The Ottumwa Courier

AP National

February 14, 2014

US sees more delay likely on Afghan security pact

WASHINGTON (AP) — The Obama administration has quietly stopped demanding that Afghan President Hamid Karzai finalize a stalled security pact within weeks, opening up the possibility that a decision on keeping U.S. and international forces in Afghanistan after this year might not be made until after Karzai's successor is elected this spring.

While U.S. officials say they still strongly prefer that the agreement be signed quickly, they did not rule out the possibility of waiting to see if a new Afghan leader might be easier to work with. Pushing off the decision on keeping troops in Afghanistan comes with increased risks and complications for the U.S. military, though the Pentagon is making adjustments to give President Barack Obama that option.

Karzai's refusal to sign the security pact has strained relations with Washington. He further exacerbated tensions on Thursday by releasing 65 militants from a former U.S. prison near Kabul. The American military angrily denounced the move, saying the men are Taliban fighters who will likely return to the battlefield to kill coalition and Afghan forces.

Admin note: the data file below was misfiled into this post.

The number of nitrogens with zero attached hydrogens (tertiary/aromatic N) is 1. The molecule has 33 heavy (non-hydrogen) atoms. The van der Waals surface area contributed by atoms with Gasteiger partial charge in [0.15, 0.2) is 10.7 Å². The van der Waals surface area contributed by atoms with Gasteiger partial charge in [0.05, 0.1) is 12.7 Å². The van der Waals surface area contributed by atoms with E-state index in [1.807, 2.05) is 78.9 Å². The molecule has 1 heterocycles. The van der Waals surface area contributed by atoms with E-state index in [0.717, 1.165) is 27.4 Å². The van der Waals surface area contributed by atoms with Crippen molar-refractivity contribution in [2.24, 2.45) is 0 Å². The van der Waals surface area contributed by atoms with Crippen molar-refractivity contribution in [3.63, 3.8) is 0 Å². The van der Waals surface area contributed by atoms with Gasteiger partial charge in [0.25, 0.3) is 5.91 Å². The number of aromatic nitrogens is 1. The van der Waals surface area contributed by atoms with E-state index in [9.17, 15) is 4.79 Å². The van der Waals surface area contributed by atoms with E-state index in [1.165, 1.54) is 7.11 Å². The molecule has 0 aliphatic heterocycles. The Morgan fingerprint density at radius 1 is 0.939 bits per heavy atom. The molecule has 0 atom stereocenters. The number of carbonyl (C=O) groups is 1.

American-led combat operations in Afghanistan are set to end on Dec. 31, but the U.S. is seeking to keep up to 10,000 troops on the ground for counterterrorism and training missions. Without a security agreement setting conditions for the American forces, the White House has said it will remove all U.S. troops at the end of the year.

The White House had hoped Karzai would sign the bilateral security agreement by the end of last year. When that deadline passed, administration officials repeatedly said a deal needed to be signed within "weeks, not months."

But Obama administration officials quietly backed away from that timetable this week. On Wednesday, White House spokesman Jay Carney said only that the U.S. wanted the agreement to be signed "promptly" — a purposeful change in rhetoric, a U.S. official said. The official was not authorized to publicly discuss the administration's thinking and insisted on anonymity.

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